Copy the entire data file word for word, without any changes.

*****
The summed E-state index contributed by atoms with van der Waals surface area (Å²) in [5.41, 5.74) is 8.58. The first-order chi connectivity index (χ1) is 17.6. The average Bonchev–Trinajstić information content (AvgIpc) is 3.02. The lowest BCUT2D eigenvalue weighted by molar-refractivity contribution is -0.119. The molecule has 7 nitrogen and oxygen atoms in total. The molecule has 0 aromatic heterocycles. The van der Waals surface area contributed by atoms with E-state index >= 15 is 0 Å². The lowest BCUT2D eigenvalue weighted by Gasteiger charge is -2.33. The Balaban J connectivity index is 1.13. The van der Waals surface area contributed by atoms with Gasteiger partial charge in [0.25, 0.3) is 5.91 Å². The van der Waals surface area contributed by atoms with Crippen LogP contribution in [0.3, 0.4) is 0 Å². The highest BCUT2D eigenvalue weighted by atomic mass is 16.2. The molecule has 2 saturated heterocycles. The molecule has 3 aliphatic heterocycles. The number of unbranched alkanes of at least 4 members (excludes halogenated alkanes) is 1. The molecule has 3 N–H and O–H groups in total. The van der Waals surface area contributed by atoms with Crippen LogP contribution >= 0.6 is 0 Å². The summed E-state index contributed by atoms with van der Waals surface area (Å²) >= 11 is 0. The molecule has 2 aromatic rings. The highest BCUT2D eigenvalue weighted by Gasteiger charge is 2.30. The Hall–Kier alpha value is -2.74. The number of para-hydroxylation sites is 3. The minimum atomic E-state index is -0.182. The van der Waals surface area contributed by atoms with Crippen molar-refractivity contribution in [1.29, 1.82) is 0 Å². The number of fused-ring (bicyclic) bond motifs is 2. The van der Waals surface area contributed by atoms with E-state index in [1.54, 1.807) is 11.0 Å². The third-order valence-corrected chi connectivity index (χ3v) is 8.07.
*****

The summed E-state index contributed by atoms with van der Waals surface area (Å²) in [5.41, 5.74) is 8.58. The first-order chi connectivity index (χ1) is 17.6. The average Bonchev–Trinajstić information content (AvgIpc) is 3.02. The lowest BCUT2D eigenvalue weighted by molar-refractivity contribution is -0.119. The molecule has 7 nitrogen and oxygen atoms in total. The molecule has 0 aromatic heterocycles. The van der Waals surface area contributed by atoms with E-state index >= 15 is 0 Å². The lowest BCUT2D eigenvalue weighted by Gasteiger charge is -2.33. The Balaban J connectivity index is 1.13. The van der Waals surface area contributed by atoms with Gasteiger partial charge in [0.25, 0.3) is 5.91 Å². The van der Waals surface area contributed by atoms with Crippen LogP contribution in [0.3, 0.4) is 0 Å². The highest BCUT2D eigenvalue weighted by atomic mass is 16.2. The molecule has 2 saturated heterocycles. The molecule has 3 aliphatic heterocycles. The number of unbranched alkanes of at least 4 members (excludes halogenated alkanes) is 1. The molecule has 3 N–H and O–H groups in total. The van der Waals surface area contributed by atoms with Crippen LogP contribution >= 0.6 is 0 Å². The summed E-state index contributed by atoms with van der Waals surface area (Å²) >= 11 is 0. The molecule has 2 aromatic rings. The highest BCUT2D eigenvalue weighted by Gasteiger charge is 2.30. The Hall–Kier alpha value is -2.74. The number of para-hydroxylation sites is 3. The minimum atomic E-state index is -0.182. The van der Waals surface area contributed by atoms with Crippen molar-refractivity contribution in [1.29, 1.82) is 0 Å². The number of fused-ring (bicyclic) bond motifs is 2. The van der Waals surface area contributed by atoms with E-state index in [1.54, 1.807) is 11.0 Å². The third-order valence-corrected chi connectivity index (χ3v) is 8.07.